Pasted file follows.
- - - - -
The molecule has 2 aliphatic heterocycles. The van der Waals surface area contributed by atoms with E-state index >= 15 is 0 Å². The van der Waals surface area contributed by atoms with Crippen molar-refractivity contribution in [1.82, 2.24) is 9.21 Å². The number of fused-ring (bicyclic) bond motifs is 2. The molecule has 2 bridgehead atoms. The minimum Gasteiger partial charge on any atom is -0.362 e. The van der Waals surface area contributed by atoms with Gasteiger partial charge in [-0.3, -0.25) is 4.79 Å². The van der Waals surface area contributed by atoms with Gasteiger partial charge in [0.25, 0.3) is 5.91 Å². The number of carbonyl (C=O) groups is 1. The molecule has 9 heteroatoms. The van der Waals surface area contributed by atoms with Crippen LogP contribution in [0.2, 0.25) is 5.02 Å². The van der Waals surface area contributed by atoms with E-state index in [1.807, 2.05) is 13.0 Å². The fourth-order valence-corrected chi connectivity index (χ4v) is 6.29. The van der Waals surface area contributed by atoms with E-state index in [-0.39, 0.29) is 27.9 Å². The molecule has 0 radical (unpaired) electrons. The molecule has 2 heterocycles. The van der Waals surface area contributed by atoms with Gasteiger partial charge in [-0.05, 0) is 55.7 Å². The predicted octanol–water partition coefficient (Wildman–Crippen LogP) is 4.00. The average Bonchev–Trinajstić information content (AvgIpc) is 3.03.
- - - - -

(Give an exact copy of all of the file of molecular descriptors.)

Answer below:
The molecule has 2 aliphatic heterocycles. The van der Waals surface area contributed by atoms with E-state index >= 15 is 0 Å². The van der Waals surface area contributed by atoms with Crippen molar-refractivity contribution in [1.82, 2.24) is 9.21 Å². The number of fused-ring (bicyclic) bond motifs is 2. The molecule has 2 bridgehead atoms. The minimum Gasteiger partial charge on any atom is -0.362 e. The van der Waals surface area contributed by atoms with Gasteiger partial charge in [-0.3, -0.25) is 4.79 Å². The van der Waals surface area contributed by atoms with Gasteiger partial charge in [0.25, 0.3) is 5.91 Å². The number of carbonyl (C=O) groups is 1. The molecule has 9 heteroatoms. The van der Waals surface area contributed by atoms with Crippen LogP contribution in [0.2, 0.25) is 5.02 Å². The van der Waals surface area contributed by atoms with E-state index in [1.807, 2.05) is 13.0 Å². The fourth-order valence-corrected chi connectivity index (χ4v) is 6.29. The van der Waals surface area contributed by atoms with E-state index in [-0.39, 0.29) is 27.9 Å². The molecule has 0 radical (unpaired) electrons. The molecule has 2 heterocycles. The van der Waals surface area contributed by atoms with Gasteiger partial charge in [-0.05, 0) is 55.7 Å². The predicted octanol–water partition coefficient (Wildman–Crippen LogP) is 4.00. The average Bonchev–Trinajstić information content (AvgIpc) is 3.03.